Abstract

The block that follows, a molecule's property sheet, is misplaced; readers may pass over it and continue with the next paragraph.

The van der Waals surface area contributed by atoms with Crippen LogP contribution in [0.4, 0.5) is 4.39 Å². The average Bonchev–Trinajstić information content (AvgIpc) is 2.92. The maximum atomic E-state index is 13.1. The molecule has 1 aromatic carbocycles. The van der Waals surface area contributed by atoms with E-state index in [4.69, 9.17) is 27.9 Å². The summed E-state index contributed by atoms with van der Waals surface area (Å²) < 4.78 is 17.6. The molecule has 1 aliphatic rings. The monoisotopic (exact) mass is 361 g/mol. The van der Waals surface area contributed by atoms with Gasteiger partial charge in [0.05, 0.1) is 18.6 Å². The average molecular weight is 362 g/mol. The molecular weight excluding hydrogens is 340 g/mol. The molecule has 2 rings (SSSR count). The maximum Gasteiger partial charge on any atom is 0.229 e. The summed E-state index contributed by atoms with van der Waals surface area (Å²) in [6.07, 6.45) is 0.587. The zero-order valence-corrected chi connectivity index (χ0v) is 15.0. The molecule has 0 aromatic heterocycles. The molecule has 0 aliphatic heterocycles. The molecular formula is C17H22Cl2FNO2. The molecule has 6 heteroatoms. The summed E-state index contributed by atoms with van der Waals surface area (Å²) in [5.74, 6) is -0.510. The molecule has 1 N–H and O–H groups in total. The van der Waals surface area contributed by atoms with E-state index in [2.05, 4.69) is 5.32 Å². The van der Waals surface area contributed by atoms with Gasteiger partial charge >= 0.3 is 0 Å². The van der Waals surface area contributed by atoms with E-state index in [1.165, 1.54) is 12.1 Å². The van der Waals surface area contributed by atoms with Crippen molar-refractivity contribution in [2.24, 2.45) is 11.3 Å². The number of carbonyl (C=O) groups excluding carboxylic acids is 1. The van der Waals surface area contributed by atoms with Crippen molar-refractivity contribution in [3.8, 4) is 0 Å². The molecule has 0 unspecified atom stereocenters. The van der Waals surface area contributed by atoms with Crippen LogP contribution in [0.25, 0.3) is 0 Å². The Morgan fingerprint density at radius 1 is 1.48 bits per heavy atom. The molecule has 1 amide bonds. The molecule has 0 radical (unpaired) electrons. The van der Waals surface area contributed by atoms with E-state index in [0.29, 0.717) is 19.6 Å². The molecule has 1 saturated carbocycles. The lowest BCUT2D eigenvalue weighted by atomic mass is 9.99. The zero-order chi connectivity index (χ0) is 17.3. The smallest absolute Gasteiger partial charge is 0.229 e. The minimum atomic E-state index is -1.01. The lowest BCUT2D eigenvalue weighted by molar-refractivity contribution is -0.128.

New material of Yorkeria Southwell, 1927, collected from Chiloscyllium Müller & Henle species, i.e., bamboo sharks, from Malaysian Borneo and eastern Australia was found to include specimens that appear to be consistent with, and thus allow redescription of, the poorly characterized type of the genus, Yorkeria parva Southwell, 1927, as well as 7 new species of tetraphyllidean cestodes from the genus Yorkeria. Discovered in Borneo were Y. parva and Yorkeria teeveeyi n. sp. from Chiloscyllium indicum (Gmelin), Yorkeria garneri n. sp. from Chiloscyllium hasselti Bleeker, Yorkeria pusillulus n. sp., Yorkeria saliputium n. sp., and Yorkeria yubodohensis n. sp. from Chiloscyllium punctatum Müller & Henle. In Australia, a shark species tentatively identified as Chiloscyllium cf. punctatum was found to host Yorkeria izardi n. sp. and Yorkeria longstaffae n. sp. Three of the new species resemble Yorkeria kelleyae Caira & Tracy, 2002, described from sharks identified as C. punctatum in Thailand, in their possession of medial and lateral hooks that are approximately equal in length. All 3 can be distinguished from Y. kelleyae, however, in their possession of vitelline follicles that are not interrupted at the level of the ovary; they differ from one another in that 1 is hyperapolytic (Y. saliputium n. sp.), and the other 2 possess round (Y. pusillulus n. sp.) versus tapered (Y. longstaffae n. sp.) bothridia. Among species with medial and lateral hooks that are conspicuously unequal in length, only Y. izardi n. sp. possesses bothridia that taper posteriorly and almost completely overlap the cephalic peduncle, stopping just short of its posterior margin. Yorkeria garneri n. sp. is distinctive in its possession of mature proglottids that are only slightly longer than wide, rather than distinctly longer than wide. Particularly notable is Y. teeveeyi n. sp., which bears a stobila on which 2–3 of the subterminal proglottids are consistently more mature than the terminal proglottid. Yorkeria yubodohensis n. sp. most closely resembles Y. parva, differing in the pattern of microtriches seen on its scolex, and also in its possession of relatively fewer proglottids. This brings the total number of Yorkeria species described worldwide to 12. The host associations of these cestodes raise questions about the conspecificity of bamboo shark specimens identified as C. punctatum in Thailand, Borneo, and Australia, since individuals in each of these 3 regions appear to host distinctive, nonoverlapping Yorkeria faunas. A key to the 12 known species of Yorkeria is provided.

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